GEN Magazine

Volume 44, Issue No. 5, May 2024

May 2024 issue cover

The May issue of GEN has a hidden theme: technologies are emerging to shore up our immune defenses. What’s so hidden about that? Well, the technologies are quite varied: multispecific antibodies, cell therapies, and next-generation vaccines. So, it’s easy to miss the big picture, which is that the immune system is both intricate and finely balanced—as deserving, in its own way, of the respect accorded celestial mechanics, the subtleties of which inspired the ancients to coin the term musica universalis, which refers to the unheard music of harmony and equilibrium. Now it’s the immune system’s turn. Should the immune system become discordant or disequilibrated by the operations of a disease process, it needn’t succumb to chaos. Interventions are possible. For example, when cancer intrudes, therapeutic cells can restore order. If only rogue planets could be so easily counterbalanced.

Website Content from This Issue

Multispecific Antibodies Come to Grips with Manifold Targets

Bispecific antibody in action

Vaccine Developers Leverage mRNA and Other Powerful Technologies

Emergex Vaccines research

In Vivo Gene Editing Grants Access to Medical Treasures

Adeno-associated viruses, illustration

Proteomics in Portland: A Report from the U.S. HUPO Meeting

US HUPO 2024

Rise of Automation in Mass Spectrometry–Based Proteomics

Opentrons feature image

Cell Therapy Manufacturing: Time to Move Fast

Cell Therapy lab picture

Protein Microparticles Turn Infusions into Injectables

Elektrofi Seaport Lab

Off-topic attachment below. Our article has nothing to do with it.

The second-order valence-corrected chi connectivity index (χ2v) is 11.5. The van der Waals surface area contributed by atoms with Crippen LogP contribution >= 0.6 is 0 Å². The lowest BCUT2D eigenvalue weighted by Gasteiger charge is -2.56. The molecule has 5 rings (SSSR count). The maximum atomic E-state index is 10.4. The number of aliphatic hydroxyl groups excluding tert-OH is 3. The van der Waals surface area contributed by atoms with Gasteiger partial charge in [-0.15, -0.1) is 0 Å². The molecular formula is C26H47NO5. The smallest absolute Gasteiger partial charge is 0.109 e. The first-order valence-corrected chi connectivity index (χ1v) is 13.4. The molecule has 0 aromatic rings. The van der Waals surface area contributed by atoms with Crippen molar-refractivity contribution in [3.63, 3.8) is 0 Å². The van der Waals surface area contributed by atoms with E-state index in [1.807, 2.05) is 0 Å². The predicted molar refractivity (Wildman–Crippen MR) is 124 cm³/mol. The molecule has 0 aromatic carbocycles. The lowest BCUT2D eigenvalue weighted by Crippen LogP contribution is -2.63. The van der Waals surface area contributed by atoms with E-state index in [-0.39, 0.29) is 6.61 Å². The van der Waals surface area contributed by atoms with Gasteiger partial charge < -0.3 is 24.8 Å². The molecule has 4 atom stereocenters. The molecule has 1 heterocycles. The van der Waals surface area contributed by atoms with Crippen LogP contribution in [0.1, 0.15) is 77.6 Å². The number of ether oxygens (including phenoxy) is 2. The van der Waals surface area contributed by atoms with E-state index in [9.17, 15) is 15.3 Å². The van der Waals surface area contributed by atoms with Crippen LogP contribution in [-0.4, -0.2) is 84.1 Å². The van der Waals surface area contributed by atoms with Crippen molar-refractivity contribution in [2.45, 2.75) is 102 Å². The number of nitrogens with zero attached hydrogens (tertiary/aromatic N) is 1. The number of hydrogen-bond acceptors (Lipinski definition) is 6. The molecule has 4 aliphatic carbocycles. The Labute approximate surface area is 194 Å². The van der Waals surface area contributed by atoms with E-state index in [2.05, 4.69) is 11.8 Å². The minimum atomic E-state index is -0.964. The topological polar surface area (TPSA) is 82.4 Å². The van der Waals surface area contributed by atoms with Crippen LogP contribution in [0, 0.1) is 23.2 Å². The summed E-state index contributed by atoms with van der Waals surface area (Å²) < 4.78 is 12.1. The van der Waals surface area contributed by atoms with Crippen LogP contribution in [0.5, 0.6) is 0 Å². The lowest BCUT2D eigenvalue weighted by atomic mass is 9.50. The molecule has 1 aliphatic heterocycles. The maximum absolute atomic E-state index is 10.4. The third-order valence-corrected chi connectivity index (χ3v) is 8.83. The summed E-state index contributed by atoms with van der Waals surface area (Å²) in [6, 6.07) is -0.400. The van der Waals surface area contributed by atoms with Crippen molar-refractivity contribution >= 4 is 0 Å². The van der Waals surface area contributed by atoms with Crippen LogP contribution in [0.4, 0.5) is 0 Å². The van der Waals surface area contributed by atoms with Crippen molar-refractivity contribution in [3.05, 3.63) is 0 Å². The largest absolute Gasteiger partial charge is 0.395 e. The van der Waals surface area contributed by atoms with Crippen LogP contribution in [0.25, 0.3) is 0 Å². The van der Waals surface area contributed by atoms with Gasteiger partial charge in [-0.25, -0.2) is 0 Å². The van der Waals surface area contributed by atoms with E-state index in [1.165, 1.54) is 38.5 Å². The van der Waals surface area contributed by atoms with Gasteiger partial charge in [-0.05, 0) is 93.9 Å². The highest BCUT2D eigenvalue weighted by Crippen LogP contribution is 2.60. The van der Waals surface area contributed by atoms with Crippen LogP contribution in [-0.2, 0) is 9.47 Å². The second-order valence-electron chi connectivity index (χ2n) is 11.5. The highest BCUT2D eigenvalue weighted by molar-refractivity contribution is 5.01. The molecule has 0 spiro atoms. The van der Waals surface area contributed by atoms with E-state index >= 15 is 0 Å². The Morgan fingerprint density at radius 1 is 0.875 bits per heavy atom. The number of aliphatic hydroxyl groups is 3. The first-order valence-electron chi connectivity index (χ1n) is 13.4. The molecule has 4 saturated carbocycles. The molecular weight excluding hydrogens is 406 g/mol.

Top 10 Best-Selling Cell and Gene Therapies

cell and gene therapy

Bad Facts Make for Horrible Health Policy

Advanced In Vitro Screening of New Drugs for Proarrhythmic Activity

Organoid-Immune Co-Culture Models for Cancer Research

Sino Biological May 2024 sponsored content Graphic

Addressing Unmet Needs for Cryopreservation in Cell Therapies

Cryopreservation of test tube on liquid nitrogen, a liquid nitrogen bank containing sperm and eggs cryosamples

The Emerging Role of ssDNA in Gene Therapy

Moligo mosic figure

Transforming Genomics Workflows with Automated Liquid Handling

May 2024 SPT Labtech sponsored content feature image

The Crucial Role of Organ-on-a-Chip Technology in Understanding Mechanistic Toxicity

May 2024 CN-BIO sponsored content feature image

What Lies Ahead? Shaping the Future of Cell and Gene Therapy

DNA Helix

Humanized Mice in Advancing Vaccine Research for Cancer and Infectious Diseases

May 2024 Jackson Labs sponsored content feature image

Diagnostic Analyzer

Microcarrier Platform

Line Sterilizer

Next-Generation Ultramicrotome

Process Flexibility in Viral Vector Manufacturing

Fully Automated Sample Handling

Universal Vaccine Strategy Boosts Body’s RNAi Response to Viruses

Doctor giving baby injection in doctor's office

HIV-Free Hopes Raised by Reservoir-Targeting VLPs


Culprit behind Psoriasis Revealed

A close-up of bad psoriasis on a person's arm

StockWatch: CDMOs Tumble as Congress Takes Aim at Chinese Biotechs

mRNA Therapeutics May Act Longer If Given Multiple Tails

Oral Bacterium Migrates to Gut, Helps Colorectal Tumors Grow

A microscope image shows a human colorectal cancer tumor with Fusobacterium nucleatum stained in a red-purple color. The bacterium is commonly found in people’s mouths. Fred Hutch researchers have found a specific subtype of F. nucleatum that can move to the gut, where it helps colorectal cancer grow.